Articles sur Typhoon Haiyan

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This doesn’t happen very often. But the Bureau of Meteorology is getting much better at predicting when it will. AAP Image/NEWZULU/BILL SHRAPNEL

Weather forecasting is about to get even better

Moaning about weather forecasts is almost an Australian national pastime. But weather predictions have improved a lot, and with a new satellite and supercomputer, they are about to get even more reliable.
The city of Tacloban after Typhoon Haiyan, November 2013. EPA/Dennis M. Sabangan

A year after Typhoon Haiyan, poor Filipinos find a voice

On November 8 2013, Typhoon Haiyan hit the Philippines. One of the largest tropical storms ever to make landfall, it killed more than 10,000 people and left millions homeless. The vast recovery effort…
Poorer people are more vulnerable to the impact of extreme weather events. Pictured: the aftermath of Typhoon Haiyan. DFID - UK Department for International Development/Flickr

Climate change will widen the social and health gap

Climate projections suggest that, thanks to human activity, we will likely see an increase in extreme weather events, disruptions to agriculture, loss of livelihoods and displacement of people. While everyone…
Haiti is now one of the most mapped developing countries. RIBI Image Library

Natural disasters put Haiti and Philippines on the map

In the developed world where many people happily post their current locations on Facebook and can look up the exact locations of buildings online, it is often overlooked how poor locational information…
The US relief effort includes a nuclear-powered aircraft carrier, 307 marines and US$20 million in aid. EPA/US Marine Corps /Lance Corporal Anne K. Henry

US military-led humanitarian intervention in the Philippines: a message to China

Typhoon Haiyan, or Yolanda as it’s known in the Philippines, completely devastated parts of eastern Visayas in the central Philippines in a matter of hours. More than 4.2 million people have been affected…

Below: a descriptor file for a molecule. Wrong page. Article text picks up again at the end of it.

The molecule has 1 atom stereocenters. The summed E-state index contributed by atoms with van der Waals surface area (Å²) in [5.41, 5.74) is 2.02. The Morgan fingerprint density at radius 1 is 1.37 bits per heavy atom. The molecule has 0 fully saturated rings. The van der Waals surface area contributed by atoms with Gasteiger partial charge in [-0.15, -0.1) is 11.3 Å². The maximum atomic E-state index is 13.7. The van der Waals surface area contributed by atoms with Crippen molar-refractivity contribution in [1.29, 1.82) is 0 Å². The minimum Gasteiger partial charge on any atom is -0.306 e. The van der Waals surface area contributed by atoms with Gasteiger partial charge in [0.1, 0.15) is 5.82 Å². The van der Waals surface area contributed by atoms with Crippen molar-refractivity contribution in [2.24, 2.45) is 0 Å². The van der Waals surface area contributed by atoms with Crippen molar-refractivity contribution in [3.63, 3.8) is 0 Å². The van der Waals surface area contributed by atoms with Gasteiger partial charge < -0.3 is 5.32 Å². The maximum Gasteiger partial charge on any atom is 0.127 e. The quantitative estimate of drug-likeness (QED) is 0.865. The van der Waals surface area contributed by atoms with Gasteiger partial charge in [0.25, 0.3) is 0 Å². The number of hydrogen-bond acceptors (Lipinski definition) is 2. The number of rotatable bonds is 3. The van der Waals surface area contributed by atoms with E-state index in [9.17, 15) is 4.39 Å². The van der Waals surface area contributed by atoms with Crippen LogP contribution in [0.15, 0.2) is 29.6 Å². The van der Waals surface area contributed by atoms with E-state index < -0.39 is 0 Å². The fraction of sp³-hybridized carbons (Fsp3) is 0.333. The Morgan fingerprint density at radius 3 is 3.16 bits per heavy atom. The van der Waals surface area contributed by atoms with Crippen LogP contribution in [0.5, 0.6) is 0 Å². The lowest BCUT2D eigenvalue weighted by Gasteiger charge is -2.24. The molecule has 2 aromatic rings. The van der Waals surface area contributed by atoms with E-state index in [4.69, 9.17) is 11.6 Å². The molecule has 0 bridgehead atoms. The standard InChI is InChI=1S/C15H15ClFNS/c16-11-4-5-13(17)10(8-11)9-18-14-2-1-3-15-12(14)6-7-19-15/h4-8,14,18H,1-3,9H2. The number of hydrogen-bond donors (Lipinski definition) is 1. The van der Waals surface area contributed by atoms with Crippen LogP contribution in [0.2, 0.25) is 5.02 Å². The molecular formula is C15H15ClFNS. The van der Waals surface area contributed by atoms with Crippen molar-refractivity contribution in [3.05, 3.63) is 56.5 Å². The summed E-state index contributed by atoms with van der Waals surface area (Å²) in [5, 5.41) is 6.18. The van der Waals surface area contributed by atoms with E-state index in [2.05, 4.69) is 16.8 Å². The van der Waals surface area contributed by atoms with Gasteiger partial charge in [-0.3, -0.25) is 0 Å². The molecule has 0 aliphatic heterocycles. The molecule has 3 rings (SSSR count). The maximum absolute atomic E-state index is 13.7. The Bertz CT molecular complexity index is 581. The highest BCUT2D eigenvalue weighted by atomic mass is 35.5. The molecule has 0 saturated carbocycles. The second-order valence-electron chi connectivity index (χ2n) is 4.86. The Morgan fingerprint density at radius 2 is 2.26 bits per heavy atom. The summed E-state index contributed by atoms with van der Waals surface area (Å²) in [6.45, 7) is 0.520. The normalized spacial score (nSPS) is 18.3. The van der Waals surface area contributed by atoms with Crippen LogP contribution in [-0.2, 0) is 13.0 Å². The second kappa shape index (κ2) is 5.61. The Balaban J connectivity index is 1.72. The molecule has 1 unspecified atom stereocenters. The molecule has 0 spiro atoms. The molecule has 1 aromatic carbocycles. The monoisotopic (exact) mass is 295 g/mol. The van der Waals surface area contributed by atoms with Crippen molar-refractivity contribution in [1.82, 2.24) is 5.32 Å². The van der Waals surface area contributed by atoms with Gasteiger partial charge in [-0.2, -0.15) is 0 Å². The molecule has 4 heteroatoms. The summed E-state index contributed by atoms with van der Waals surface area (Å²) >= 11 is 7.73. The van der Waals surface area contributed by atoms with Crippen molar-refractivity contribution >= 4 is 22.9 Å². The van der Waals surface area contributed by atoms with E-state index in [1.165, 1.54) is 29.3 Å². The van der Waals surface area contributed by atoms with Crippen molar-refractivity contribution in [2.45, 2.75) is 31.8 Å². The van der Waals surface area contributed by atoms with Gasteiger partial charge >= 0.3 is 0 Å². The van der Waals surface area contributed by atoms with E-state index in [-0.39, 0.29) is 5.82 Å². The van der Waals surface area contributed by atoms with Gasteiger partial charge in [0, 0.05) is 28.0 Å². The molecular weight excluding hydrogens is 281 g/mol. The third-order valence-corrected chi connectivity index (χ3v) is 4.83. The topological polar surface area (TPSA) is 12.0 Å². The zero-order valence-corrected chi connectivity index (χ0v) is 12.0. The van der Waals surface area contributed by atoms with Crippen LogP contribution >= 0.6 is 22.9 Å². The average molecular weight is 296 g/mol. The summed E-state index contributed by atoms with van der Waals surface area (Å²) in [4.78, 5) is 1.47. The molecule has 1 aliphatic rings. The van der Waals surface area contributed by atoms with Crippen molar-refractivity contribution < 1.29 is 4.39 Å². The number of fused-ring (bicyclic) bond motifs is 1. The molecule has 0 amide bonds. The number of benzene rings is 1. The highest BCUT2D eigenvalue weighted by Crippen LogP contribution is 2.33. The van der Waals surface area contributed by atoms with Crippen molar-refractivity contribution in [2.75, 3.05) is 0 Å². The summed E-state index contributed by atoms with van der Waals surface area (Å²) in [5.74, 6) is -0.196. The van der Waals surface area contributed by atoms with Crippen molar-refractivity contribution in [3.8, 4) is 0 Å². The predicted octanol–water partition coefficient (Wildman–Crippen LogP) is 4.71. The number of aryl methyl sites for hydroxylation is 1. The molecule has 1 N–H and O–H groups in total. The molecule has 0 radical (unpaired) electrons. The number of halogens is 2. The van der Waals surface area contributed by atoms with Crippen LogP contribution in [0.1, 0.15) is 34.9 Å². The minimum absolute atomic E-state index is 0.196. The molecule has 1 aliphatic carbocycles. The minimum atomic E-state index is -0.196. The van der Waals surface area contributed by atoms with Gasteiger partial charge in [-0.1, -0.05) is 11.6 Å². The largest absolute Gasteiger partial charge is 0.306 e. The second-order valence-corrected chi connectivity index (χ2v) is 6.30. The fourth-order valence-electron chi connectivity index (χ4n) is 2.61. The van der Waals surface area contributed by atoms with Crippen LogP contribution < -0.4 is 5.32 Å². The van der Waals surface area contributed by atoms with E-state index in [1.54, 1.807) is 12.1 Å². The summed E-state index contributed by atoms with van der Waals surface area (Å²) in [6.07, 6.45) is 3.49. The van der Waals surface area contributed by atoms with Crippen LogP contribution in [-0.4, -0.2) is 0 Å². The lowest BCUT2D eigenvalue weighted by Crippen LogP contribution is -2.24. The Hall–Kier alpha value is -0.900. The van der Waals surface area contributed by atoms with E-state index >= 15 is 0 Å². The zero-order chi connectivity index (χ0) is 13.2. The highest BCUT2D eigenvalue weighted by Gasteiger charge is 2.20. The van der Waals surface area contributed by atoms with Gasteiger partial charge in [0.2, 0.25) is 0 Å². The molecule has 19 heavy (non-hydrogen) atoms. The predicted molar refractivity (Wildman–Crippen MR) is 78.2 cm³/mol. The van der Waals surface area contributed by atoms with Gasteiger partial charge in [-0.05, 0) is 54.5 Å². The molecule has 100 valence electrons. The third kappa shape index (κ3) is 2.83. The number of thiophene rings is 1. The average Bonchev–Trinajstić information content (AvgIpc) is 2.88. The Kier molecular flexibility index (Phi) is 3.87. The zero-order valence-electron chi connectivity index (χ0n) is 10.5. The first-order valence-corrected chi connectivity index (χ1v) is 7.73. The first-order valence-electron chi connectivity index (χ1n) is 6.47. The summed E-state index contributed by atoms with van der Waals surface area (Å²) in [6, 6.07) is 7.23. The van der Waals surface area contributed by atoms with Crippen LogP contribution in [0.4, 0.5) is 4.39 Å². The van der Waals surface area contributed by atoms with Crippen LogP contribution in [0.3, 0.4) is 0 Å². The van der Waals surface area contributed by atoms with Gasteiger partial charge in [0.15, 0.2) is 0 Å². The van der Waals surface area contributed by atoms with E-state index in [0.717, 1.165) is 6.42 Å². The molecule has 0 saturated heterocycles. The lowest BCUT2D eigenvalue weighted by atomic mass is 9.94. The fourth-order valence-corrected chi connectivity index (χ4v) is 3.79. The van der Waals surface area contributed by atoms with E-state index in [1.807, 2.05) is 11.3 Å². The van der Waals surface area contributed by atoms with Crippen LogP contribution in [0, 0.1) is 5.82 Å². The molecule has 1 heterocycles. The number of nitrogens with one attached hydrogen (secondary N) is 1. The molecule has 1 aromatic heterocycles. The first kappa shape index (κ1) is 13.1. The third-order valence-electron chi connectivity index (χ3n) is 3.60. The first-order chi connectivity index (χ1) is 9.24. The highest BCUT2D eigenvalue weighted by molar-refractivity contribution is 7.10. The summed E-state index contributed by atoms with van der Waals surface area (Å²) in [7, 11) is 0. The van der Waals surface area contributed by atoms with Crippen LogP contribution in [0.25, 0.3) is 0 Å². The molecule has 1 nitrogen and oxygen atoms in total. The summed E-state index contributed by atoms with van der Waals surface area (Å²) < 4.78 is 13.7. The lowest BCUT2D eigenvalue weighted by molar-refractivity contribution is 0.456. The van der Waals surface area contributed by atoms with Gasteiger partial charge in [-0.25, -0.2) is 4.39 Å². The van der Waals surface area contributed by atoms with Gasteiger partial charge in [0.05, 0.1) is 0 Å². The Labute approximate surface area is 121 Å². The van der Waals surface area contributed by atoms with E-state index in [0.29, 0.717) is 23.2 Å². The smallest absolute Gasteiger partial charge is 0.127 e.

After the locals’ basic needs are met, it’s important to ensure that the aid for recovery is fairly and effectively delivered. EPA/Mast Irham

Aid responses to Typhoon Haiyan – lessons from the Indian Ocean tsunami

The images emerging from cyclone-devastated Tacloban City bring back horrible memories of what I witnessed in tsunami-devastated areas of southern Sri Lanka. As with the post-tsunami relief, the Philippines…
Typhoon Haiyan as seen from space on November 9 by NASA astronaut Karen L. Nyberg. http://twitter.com/AstroKarenN

Inside Typhoon Haiyan and a year of weird weather

Even before Typhoon Haiyan struck the Philippines with such devastating force, weather watchers around the world had been tracking this year’s typhoon season with intense interest. Typhoon Haiyan has been…
Too little, too late: the Philippines President hands out water to survivors in Tacloban City. EPA/RYAN LIM/ MALACANANG PHOTO BUREAU HANDOUT

Climate change and government inaction conspired against Philippines

Filipinos are no strangers to big storms. Their country sits next to the world’s most intense typhoon generator, a huge expanse of deep, warm ocean in the North West Pacific. More than 20 tropical storms…
What we know from other disasters is that infectious disease outbreaks aren’t inevitable. AAP/FRANCIS R. MALASIG

How best to help the Philippines recover from Typhoon Haiyan

Once again, a cataclysmic disaster has hit an Asian nation. But a well co-ordinated aid response mindful of lessons from other disasters could mean a faster recovery. Last Friday, Typhoon Haiyan (known…
Path of destruction: Haiyan makes landfall. AP Photo/Nelson Salting

Eyewitness: Typhoon Haiyan strikes the Philippines

The rain is ricocheting off the roads here in Manila. Early on Friday, our car’s tyres dragged in the deep puddles. Basketball courts - remnants of bygone American rule, and a staple of every district…
Super Typhoon Haiyan hits the islands at the mouth of the Leyte Gulf in the Philippines. NASA/NOAA

Super Typhoon Haiyan hits Philippines with devastating force

With sustained winds of more than 310 km/h, or 195 mph, as it approached the Philippines, Super Typhoon Haiyan has hit land in the past few hours with terrifying force. This makes it the strongest tropical…

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